Batuhan: BPO phenomenon (Part 2)

Allan Batuhan

Foreign exchange

FIRST of all, may I wish all our readers a very Happy New Year! May this year be much better than the last.

On the other side of the new year, we were talking about the nascent Philippine business process outsourcing (BPO) industry, and how this has helped the Philippines sort out its economic difficulties in a significant way, the ineptness of our current economic and political leaders, notwithstanding.

If there ever was an industry that the Philippines can and should lay claim to, it has to be that of business process outsourcing. Much more than Japan and South Korea can monopolize manufacturing technology as their own, there are a lot of advantages that can make the Philippines the king of BPO, if it chooses to be.

First, we are by far, still much cheaper than the developed countries, in terms of our labor rates.

Where our newly hired employee in a BPO company—fresh out of college—would pick up a starting salary of about P15,000, this person’s equivalent in the United States and Europe would easily be making over P100,000, for doing exactly the same kind of work.

Second, our relative command of the English language is almost second to none in the developing world. As it happens, most BPO work today comes from the English-speaking economies in North America and Europe, so the trend suits us nicely from this perspective.

None of our neighbors in the Association of Southeast Asian Nations, and certainly not the Chinese, have our expertise in terms of speaking and working in the English language, so from that standpoint, we have a virtual monopoly of the market.

Of course, India—our most significant competitor for BPO business—is also very strong in English language skills.

But between them and us, there is enough of a market to go around.

The attractive promise of the BPO industry notwithstanding, there is still much that we have not done in order to maximize the country’s opportunity to attract more locators to come in.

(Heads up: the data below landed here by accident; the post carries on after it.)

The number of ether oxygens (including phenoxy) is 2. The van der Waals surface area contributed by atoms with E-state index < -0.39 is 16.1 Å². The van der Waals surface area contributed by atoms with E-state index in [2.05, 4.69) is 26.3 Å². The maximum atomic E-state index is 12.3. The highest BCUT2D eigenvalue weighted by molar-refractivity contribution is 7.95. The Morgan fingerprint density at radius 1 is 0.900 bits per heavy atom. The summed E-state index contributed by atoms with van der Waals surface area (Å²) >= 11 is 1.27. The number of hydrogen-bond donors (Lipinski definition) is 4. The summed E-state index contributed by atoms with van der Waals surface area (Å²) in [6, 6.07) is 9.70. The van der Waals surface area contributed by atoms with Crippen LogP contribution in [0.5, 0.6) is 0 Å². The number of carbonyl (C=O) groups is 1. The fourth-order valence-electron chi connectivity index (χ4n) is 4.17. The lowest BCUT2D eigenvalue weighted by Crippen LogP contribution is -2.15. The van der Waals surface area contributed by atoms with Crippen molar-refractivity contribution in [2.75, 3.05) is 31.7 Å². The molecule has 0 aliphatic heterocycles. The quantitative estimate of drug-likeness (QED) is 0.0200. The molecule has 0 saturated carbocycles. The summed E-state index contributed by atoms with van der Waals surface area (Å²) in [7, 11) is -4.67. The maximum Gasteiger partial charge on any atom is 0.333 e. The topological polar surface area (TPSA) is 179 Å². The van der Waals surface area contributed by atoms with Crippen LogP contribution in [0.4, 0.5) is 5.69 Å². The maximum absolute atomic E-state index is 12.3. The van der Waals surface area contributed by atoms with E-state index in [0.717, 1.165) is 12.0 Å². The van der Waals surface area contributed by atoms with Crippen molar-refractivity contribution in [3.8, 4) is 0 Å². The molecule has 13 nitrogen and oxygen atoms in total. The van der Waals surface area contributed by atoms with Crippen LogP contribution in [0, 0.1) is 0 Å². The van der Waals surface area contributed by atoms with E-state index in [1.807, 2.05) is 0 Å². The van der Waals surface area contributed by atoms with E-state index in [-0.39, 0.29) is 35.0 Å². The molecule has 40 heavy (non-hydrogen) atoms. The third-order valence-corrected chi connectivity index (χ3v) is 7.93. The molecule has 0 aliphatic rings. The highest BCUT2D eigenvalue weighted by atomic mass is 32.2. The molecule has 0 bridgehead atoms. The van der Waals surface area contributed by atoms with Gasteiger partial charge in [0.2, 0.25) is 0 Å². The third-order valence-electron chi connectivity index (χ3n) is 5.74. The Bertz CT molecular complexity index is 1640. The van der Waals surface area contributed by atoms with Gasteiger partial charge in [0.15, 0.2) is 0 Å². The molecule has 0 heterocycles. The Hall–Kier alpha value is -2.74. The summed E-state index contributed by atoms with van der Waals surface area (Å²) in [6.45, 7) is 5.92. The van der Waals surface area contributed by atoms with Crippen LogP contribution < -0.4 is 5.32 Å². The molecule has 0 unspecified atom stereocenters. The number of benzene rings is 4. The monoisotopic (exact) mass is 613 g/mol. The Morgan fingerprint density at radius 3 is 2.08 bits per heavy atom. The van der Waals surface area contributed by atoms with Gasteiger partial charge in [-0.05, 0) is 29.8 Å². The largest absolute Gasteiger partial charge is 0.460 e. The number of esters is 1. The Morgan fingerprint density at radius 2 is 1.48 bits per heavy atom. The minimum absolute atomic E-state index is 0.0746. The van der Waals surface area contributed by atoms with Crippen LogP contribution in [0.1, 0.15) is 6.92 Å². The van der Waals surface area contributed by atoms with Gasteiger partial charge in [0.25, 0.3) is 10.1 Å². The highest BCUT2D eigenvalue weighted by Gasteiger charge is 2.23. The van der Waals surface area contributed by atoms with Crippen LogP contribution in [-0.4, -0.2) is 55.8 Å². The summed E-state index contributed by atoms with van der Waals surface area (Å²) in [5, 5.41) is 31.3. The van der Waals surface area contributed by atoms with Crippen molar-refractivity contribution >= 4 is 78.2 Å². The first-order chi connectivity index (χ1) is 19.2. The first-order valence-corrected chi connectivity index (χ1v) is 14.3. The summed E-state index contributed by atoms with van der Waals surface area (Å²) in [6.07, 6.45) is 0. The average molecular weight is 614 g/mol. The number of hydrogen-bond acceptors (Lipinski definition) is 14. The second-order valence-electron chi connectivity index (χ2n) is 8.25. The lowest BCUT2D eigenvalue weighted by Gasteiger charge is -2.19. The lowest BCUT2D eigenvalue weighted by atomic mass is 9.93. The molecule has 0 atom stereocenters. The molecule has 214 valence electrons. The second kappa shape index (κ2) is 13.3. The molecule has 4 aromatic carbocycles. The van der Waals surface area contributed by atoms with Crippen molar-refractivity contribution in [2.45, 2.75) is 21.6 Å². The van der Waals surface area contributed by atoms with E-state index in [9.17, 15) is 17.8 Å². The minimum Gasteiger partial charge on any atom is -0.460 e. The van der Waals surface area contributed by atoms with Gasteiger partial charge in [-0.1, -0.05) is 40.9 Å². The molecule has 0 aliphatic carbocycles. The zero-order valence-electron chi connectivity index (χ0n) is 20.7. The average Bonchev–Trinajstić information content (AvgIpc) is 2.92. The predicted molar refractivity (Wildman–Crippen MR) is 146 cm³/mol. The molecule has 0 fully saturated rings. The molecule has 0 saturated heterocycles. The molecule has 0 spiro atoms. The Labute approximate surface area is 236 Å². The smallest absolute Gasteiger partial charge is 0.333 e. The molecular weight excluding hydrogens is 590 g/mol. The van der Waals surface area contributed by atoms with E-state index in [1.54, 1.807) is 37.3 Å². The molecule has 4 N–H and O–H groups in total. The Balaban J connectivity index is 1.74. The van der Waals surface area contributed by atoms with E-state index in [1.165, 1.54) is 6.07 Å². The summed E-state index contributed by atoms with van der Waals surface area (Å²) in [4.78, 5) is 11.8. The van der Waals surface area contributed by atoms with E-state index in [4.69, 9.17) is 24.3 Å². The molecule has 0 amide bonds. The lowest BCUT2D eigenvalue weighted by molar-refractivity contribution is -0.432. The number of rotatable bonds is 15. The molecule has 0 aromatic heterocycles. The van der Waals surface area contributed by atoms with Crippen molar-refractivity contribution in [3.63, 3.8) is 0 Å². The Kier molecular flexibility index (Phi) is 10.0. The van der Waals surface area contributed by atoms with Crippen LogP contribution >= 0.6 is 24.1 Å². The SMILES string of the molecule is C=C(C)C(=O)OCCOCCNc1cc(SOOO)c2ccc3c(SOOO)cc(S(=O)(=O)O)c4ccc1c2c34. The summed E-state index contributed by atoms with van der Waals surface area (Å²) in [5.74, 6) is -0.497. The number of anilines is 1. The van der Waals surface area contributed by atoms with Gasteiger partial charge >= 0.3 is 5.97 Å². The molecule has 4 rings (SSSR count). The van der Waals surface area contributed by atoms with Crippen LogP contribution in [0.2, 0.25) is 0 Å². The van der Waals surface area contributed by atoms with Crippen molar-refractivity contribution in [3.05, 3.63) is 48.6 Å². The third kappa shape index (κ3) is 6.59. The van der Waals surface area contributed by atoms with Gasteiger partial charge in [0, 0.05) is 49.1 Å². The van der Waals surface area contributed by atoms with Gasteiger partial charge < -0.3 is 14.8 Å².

Plenty, in fact, to make the next president aspirant already start having sleepless nights thinking what he could do to change the situation.

For starters, we need to be more investor-friendly.

It is easy enough to claim that we make it easy for companies to come in and do business in the Philippines, but another thing to actually make it happen. Talk is cheap, as they say, but actions speak louder than words.

Take the issue of investment incentives, for example.

The Philippine Economic Zone Authority (Peza), among all the government agencies, has to be the friendliest and the easiest to deal with, among all the other regulators that BPO companies come across. This is the good news. The bad news is that everybody else is the opposite, and riddled with all sorts of graft and other corrupt activities.

Take the case of an unnamed BPO company that wanted to locate in one of the areas where these types of companies are normally clustered. To complete its Peza registration, it had to have some clearances from the municipality of the place where it was wanting to locate. One would have thought that the city council would pull out all the stops to make sure that the clearances were issued on time, so the company could commence with its business posthaste.

But did it do this?

No, sir. Upon learning that this company’s headquarters is in Houston, Texas, it had the nerve to ask the company for some fighting cocks, in exchange for the release

of its clearances. More next week…

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